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Citrix yesterday issued new security patches for as many as 11 security flaws that affect its Citrix Application Delivery Controller (ADC), Gateway, and SD-WAN WAN Optimization edition (WANOP) networking products.

Successful exploitation of these critical flaws could let unauthenticated attackers perform code injection, information disclosure, and even denial-of-service attacks against the gateway or the authentication virtual servers.

Citrix confirmed that the aforementioned issues do not impact other virtual servers, such as load balancing and content switching virtual servers.

Among the affected Citrix SD-WAN WANOP appliances include models 4000-WO, 4100-WO, 5000-WO, and 5100-WO.

The networking vendor also reiterated that these vulnerabilities were not connected to a previously fixed zero-day NetScaler flaw (tagged as CVE-2019-19781) that allowed bad actors to perform arbitrary code execution even without proper authentication.

It also said there's no evidence the newly disclosed flaws are exploited in the wild and that barriers to exploitation of these flaws are high.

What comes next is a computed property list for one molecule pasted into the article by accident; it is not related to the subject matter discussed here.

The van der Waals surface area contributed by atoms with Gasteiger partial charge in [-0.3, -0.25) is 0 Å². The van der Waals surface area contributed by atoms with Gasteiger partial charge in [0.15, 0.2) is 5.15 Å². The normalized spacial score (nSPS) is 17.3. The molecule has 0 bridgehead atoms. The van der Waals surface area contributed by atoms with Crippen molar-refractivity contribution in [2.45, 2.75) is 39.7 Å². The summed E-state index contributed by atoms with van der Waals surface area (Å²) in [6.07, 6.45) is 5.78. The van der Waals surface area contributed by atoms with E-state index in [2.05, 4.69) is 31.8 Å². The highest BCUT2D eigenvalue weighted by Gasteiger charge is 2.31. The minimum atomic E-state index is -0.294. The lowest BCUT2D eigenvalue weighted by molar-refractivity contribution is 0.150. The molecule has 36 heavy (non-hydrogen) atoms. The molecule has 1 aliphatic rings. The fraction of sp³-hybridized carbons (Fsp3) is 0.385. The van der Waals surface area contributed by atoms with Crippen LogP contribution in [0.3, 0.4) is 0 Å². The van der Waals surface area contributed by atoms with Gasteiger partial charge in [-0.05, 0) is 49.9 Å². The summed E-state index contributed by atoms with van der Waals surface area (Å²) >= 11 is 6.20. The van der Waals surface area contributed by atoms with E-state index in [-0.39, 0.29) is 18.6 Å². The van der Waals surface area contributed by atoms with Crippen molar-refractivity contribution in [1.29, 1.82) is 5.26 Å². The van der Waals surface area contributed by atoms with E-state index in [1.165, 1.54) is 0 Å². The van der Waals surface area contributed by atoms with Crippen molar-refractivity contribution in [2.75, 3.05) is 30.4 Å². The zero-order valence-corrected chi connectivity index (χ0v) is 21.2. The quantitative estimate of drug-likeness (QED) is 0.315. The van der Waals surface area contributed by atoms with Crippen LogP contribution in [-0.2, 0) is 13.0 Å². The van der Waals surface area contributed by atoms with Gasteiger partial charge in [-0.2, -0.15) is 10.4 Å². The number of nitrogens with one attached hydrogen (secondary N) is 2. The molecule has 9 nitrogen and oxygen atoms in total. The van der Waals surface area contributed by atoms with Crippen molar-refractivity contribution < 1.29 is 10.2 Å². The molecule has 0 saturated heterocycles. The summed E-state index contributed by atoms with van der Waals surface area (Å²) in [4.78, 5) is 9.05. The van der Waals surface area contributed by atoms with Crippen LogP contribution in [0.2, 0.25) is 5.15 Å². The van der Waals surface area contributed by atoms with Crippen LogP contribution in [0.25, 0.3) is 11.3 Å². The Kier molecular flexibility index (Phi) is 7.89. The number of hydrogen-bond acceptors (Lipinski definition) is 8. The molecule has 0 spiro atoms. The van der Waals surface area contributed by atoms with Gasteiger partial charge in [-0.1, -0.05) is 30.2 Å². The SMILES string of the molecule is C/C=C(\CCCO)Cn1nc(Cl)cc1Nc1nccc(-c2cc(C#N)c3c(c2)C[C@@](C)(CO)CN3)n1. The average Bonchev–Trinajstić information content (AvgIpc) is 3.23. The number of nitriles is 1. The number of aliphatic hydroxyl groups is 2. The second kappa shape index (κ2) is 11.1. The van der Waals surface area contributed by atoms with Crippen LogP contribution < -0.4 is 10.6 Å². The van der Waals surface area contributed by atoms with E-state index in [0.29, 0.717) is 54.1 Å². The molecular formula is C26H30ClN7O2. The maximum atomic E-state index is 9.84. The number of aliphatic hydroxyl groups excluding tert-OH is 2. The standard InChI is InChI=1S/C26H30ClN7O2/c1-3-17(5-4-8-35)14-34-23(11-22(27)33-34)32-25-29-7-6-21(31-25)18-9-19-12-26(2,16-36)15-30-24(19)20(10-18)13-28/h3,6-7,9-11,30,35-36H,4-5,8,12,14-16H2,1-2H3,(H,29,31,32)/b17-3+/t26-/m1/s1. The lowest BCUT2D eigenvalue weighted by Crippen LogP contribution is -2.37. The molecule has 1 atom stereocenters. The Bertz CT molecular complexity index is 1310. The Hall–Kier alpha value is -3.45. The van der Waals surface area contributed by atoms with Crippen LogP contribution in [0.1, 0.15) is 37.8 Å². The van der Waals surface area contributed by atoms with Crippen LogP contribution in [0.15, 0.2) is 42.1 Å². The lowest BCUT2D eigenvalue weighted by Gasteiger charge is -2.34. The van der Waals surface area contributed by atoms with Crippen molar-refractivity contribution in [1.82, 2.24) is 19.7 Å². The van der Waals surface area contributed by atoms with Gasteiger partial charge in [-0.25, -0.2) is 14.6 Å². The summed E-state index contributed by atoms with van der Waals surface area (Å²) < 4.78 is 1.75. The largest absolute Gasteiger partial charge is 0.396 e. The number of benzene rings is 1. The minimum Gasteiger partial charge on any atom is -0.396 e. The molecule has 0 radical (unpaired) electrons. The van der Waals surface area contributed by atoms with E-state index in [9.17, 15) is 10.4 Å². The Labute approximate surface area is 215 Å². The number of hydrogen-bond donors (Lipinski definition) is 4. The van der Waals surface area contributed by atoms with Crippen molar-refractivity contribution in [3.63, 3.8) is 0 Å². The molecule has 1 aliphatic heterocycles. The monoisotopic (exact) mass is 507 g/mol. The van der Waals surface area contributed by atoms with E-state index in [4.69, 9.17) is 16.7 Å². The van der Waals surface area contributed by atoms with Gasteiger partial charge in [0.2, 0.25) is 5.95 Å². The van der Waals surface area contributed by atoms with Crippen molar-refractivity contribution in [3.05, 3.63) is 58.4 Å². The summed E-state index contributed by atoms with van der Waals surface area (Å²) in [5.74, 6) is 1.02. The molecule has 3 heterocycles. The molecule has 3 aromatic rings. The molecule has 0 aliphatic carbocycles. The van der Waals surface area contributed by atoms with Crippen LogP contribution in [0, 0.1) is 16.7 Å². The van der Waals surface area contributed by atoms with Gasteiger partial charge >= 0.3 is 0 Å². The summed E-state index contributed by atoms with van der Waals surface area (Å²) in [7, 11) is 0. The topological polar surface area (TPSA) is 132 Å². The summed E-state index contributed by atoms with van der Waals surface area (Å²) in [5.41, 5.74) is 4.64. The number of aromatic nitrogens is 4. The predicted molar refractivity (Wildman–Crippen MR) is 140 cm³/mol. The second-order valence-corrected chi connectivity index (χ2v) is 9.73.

"Of the 11 vulnerabilities, there are six possible attacks routes; five of those have barriers to exploitation," Citrix's CISO Fermin Serna said. "Two of the remaining three possible attacks additionally require some form of existing access. That effectively means an external malicious actor would first need to gain unauthorized access to a vulnerable device to be able to conduct an attack."

Although Citrix has refrained from publishing technical details of the vulnerabilities citing malicious actors' efforts to leverage the patches and the information to reverse engineer exploits, attacks on the management interface of the products could result in system compromise by an unauthenticated user, or through Cross-Site Scripting (XSS) on the management interface.

An adversary could also create a download link for a vulnerable device, which could result in the compromise of a local computer upon execution by an unauthenticated user on the management network.

A second class of attacks concerns virtual IPs (VIPs), permitting an attacker to mount DoS against the Gateway or remotely scan the ports of the internal network.

"Attackers can only discern whether a TLS connection is possible with the port and cannot communicate further with the end devices," Citrix noted in its advisory.

In addition, a separate vulnerability in Citrix Gateway Plug-in for Linux (CVE-2020-8199) would grant a local logged-on user of a Linux system to elevate their privileges to an administrator account on that system.

According to a Positive Technologies report last December, the traffic management and secure remote access applications are used by over 80,000 organizations across the world.

It's recommended that download and apply the latest builds for Citrix ADC, Citrix Gateway, and Citrix SD-WAN WANOP appliances as soon as possible to mitigate risk and defend against potential attacks designed to exploit these flaws.

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